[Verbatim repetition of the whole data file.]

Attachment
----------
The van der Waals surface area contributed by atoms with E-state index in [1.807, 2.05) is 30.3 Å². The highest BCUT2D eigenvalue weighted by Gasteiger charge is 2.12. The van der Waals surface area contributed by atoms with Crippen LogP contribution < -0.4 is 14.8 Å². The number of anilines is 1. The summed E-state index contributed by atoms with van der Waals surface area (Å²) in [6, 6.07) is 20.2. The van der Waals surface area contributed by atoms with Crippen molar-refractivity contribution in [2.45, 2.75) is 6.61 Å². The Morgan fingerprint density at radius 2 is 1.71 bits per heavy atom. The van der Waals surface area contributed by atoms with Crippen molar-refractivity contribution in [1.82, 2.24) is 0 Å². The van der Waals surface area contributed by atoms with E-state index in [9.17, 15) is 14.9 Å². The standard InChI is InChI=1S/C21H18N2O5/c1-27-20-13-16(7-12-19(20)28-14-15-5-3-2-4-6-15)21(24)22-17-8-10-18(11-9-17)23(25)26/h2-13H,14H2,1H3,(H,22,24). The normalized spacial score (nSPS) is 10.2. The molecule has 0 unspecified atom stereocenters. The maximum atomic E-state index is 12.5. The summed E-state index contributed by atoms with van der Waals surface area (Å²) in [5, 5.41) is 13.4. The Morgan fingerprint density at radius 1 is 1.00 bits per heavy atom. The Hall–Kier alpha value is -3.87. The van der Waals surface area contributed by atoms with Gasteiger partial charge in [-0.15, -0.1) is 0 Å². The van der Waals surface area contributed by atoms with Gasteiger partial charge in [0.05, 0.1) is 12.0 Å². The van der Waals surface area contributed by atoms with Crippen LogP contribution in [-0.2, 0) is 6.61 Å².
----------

The van der Waals surface area contributed by atoms with E-state index in [1.807, 2.05) is 30.3 Å². The highest BCUT2D eigenvalue weighted by Gasteiger charge is 2.12. The van der Waals surface area contributed by atoms with Crippen LogP contribution < -0.4 is 14.8 Å². The number of anilines is 1. The summed E-state index contributed by atoms with van der Waals surface area (Å²) in [6, 6.07) is 20.2. The van der Waals surface area contributed by atoms with Crippen molar-refractivity contribution in [2.45, 2.75) is 6.61 Å². The Morgan fingerprint density at radius 2 is 1.71 bits per heavy atom. The van der Waals surface area contributed by atoms with Crippen molar-refractivity contribution in [1.82, 2.24) is 0 Å². The van der Waals surface area contributed by atoms with E-state index in [9.17, 15) is 14.9 Å². The standard InChI is InChI=1S/C21H18N2O5/c1-27-20-13-16(7-12-19(20)28-14-15-5-3-2-4-6-15)21(24)22-17-8-10-18(11-9-17)23(25)26/h2-13H,14H2,1H3,(H,22,24). The normalized spacial score (nSPS) is 10.2. The molecule has 0 unspecified atom stereocenters. The maximum atomic E-state index is 12.5. The summed E-state index contributed by atoms with van der Waals surface area (Å²) in [5, 5.41) is 13.4. The Morgan fingerprint density at radius 1 is 1.00 bits per heavy atom. The Hall–Kier alpha value is -3.87. The van der Waals surface area contributed by atoms with Gasteiger partial charge in [-0.15, -0.1) is 0 Å². The van der Waals surface area contributed by atoms with Gasteiger partial charge in [0.05, 0.1) is 12.0 Å². The van der Waals surface area contributed by atoms with Crippen LogP contribution in [-0.2, 0) is 6.61 Å².